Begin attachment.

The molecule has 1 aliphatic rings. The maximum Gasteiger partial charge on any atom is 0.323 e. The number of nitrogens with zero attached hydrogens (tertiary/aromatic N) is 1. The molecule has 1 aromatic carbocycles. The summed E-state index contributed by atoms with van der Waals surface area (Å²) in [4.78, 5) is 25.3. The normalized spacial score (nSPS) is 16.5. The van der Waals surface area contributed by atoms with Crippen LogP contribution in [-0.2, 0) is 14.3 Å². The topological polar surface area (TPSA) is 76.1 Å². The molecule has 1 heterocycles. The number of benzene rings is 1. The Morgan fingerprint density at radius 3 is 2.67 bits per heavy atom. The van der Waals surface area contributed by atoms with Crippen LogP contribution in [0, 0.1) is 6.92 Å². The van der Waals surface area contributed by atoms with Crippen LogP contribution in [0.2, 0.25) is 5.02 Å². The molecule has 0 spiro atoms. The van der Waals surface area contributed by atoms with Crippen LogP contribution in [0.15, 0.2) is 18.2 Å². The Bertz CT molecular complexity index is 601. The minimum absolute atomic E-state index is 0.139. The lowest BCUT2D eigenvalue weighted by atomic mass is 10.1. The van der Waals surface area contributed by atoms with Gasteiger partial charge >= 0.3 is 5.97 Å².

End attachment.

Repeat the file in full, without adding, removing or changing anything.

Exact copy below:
The molecule has 1 aliphatic rings. The maximum Gasteiger partial charge on any atom is 0.323 e. The number of nitrogens with zero attached hydrogens (tertiary/aromatic N) is 1. The molecule has 1 aromatic carbocycles. The summed E-state index contributed by atoms with van der Waals surface area (Å²) in [4.78, 5) is 25.3. The normalized spacial score (nSPS) is 16.5. The van der Waals surface area contributed by atoms with Crippen LogP contribution in [-0.2, 0) is 14.3 Å². The topological polar surface area (TPSA) is 76.1 Å². The molecule has 1 heterocycles. The number of benzene rings is 1. The Morgan fingerprint density at radius 3 is 2.67 bits per heavy atom. The van der Waals surface area contributed by atoms with Crippen LogP contribution in [0, 0.1) is 6.92 Å². The van der Waals surface area contributed by atoms with Crippen LogP contribution in [0.2, 0.25) is 5.02 Å². The molecule has 0 spiro atoms. The van der Waals surface area contributed by atoms with Crippen LogP contribution in [0.15, 0.2) is 18.2 Å². The Bertz CT molecular complexity index is 601. The minimum absolute atomic E-state index is 0.139. The lowest BCUT2D eigenvalue weighted by atomic mass is 10.1. The van der Waals surface area contributed by atoms with Gasteiger partial charge >= 0.3 is 5.97 Å².